Likewise, the way that racism impacts social relationships is so damaging (if not damning), that Ben, as a black man, is able to find respect and authority from white people only when the world is faced with an unthinkable disaster. This is Romeroʼs most incisive critique: that even in the face of unimaginable horror, humanity reverts to its status quo and the very social arrangements which left majority white society unprepared for the rising of the undead.

To this point, race has been central and fore grounded in my readings of Night of the Living Dead. How do our interpretations change when race is removed as a critical lens for viewing this film? How then is meaning constructed in a “race neutral” Night of the Living Dead?

Ben’s character literally embodies the significance of race and racial difference as a primary theme in Night of the Living Dead. He is singular and unique. However, I suggest that the narrative arch of Night of the Living Dead would remain unchanged if Ben were not a person of color. Certainly, there are many reasons to suggest that the casting of Duane Jones was intentional. While Romero has denied that race was a factor in his casting of Duane Jones, I would add a level of complexity and nuance to his claim: the choice to cast Duane Jones (or not) is an active one, and the decision to be “colorblind” is still a decision that speaks against the norms and conventions of the era.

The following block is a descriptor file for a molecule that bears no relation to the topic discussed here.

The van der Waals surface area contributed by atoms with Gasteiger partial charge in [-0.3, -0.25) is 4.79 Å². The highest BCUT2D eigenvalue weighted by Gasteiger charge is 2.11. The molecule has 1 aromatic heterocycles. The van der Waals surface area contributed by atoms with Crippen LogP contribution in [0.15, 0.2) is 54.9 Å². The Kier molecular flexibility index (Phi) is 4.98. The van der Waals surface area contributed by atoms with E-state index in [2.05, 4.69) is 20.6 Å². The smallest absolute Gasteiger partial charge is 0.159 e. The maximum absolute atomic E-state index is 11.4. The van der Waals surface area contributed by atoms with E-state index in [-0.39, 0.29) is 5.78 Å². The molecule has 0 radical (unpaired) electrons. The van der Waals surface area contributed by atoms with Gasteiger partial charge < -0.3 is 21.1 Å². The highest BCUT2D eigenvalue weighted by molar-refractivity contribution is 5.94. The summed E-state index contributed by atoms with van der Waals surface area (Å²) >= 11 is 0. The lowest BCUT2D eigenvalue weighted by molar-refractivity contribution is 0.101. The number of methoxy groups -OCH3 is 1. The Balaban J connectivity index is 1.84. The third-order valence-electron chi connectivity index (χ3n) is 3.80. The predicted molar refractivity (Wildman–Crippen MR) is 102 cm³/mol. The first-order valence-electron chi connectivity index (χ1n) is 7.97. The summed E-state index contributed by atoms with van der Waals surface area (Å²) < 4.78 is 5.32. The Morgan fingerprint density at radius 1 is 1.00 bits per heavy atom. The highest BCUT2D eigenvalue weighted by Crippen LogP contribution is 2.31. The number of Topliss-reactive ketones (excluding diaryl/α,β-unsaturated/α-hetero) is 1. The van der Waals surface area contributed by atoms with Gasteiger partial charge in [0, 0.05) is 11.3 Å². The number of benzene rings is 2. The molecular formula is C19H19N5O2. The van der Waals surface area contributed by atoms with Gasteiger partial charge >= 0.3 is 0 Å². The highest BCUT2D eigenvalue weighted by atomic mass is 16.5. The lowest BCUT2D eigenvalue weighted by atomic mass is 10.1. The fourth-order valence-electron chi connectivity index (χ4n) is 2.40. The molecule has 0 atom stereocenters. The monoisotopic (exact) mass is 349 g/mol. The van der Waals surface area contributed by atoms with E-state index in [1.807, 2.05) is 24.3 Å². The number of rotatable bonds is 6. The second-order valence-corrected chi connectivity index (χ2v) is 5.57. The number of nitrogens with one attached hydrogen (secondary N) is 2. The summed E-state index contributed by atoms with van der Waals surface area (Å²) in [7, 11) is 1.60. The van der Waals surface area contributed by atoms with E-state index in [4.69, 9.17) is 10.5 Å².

In addition, Romero’s film is a carefully constructed piece of social and political criticism. Here, the casting of a person of color as the lead would add resonance and weight to the film’s narrative and themes—a choice that given the timing of Night of the Living Dead’s release during the social upheavals of the ‘60s would undoubtedly reinforce the film’s themes. As a result, Night of the Living Dead would necessarily foreground race as a category of meaning and lens for interpretation. Moreover, Romero would have been quite conscious of the impact of having an African American lead on the audience, their relationship to Night of the Living Dead, and the symbolic meaning and narrative force of the film. As a result, Night of the Living Dead would necessarily foreground race as a category of meaning and lens for interpretation.

However, if Ben’s character was not a person of color, Night of the Living Dead would still function as a coherent text. While allowing for the richness created by Romero’s casting choice, and his simultaneous claims that race did not influence his choice of Duane Jones to play Ben, the film does not depend upon an African American being in the role of leading man. If the role were recast the narrative would remain whole and the story would move forward. However, the ways in which the film constructs meaning would be subtly rather that radically changed. The zombie would still represent a type of Other—be it the counterculture, Communism, conformity, fear of change, etc.

The poignancy of Night of the Living Dead would perhaps be compromised, and certainly, the visceral power of its last scenes (of a heroic African American shot down in a manner eerily reminiscent of Martin Luther King Jr. or Malcolm X) would be lost. Nevertheless, Night of the Living Dead as a zombie film where a compulsion for “the normal” is over-riding, dominant, and compulsive would remain.

George Romero’s Night of the Living Dead is a foundational film that has profoundly influenced the zombie film genre. It has set a difficult if not unattainable standard for all of zombie cinema—a claim of influence that also includes Romero’s subsequent work within the very genre which he helped to create.